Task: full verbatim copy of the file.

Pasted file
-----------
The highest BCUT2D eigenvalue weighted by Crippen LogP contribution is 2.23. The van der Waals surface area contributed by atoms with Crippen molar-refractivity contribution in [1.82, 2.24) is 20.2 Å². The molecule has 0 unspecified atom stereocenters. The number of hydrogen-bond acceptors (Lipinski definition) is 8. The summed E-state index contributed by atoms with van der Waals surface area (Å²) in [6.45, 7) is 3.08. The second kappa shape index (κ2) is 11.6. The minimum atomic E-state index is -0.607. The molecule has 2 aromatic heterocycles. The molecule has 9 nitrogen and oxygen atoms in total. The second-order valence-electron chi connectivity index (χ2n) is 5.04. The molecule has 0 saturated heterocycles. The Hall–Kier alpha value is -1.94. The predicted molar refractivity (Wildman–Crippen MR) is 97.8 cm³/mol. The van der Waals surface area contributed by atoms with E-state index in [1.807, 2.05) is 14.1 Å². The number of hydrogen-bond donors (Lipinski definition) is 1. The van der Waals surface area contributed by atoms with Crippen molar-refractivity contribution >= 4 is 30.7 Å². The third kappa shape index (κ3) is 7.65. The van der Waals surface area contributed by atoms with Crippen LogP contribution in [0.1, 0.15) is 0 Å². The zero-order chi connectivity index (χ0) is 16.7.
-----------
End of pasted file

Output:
The highest BCUT2D eigenvalue weighted by Crippen LogP contribution is 2.23. The van der Waals surface area contributed by atoms with Crippen molar-refractivity contribution in [1.82, 2.24) is 20.2 Å². The molecule has 0 unspecified atom stereocenters. The number of hydrogen-bond acceptors (Lipinski definition) is 8. The summed E-state index contributed by atoms with van der Waals surface area (Å²) in [6.45, 7) is 3.08. The second kappa shape index (κ2) is 11.6. The minimum atomic E-state index is -0.607. The molecule has 2 aromatic heterocycles. The molecule has 9 nitrogen and oxygen atoms in total. The second-order valence-electron chi connectivity index (χ2n) is 5.04. The molecule has 0 saturated heterocycles. The Hall–Kier alpha value is -1.94. The predicted molar refractivity (Wildman–Crippen MR) is 97.8 cm³/mol. The van der Waals surface area contributed by atoms with E-state index in [1.807, 2.05) is 14.1 Å². The number of hydrogen-bond donors (Lipinski definition) is 1. The van der Waals surface area contributed by atoms with Crippen molar-refractivity contribution >= 4 is 30.7 Å². The third kappa shape index (κ3) is 7.65. The van der Waals surface area contributed by atoms with Crippen LogP contribution in [0.1, 0.15) is 0 Å². The zero-order chi connectivity index (χ0) is 16.7.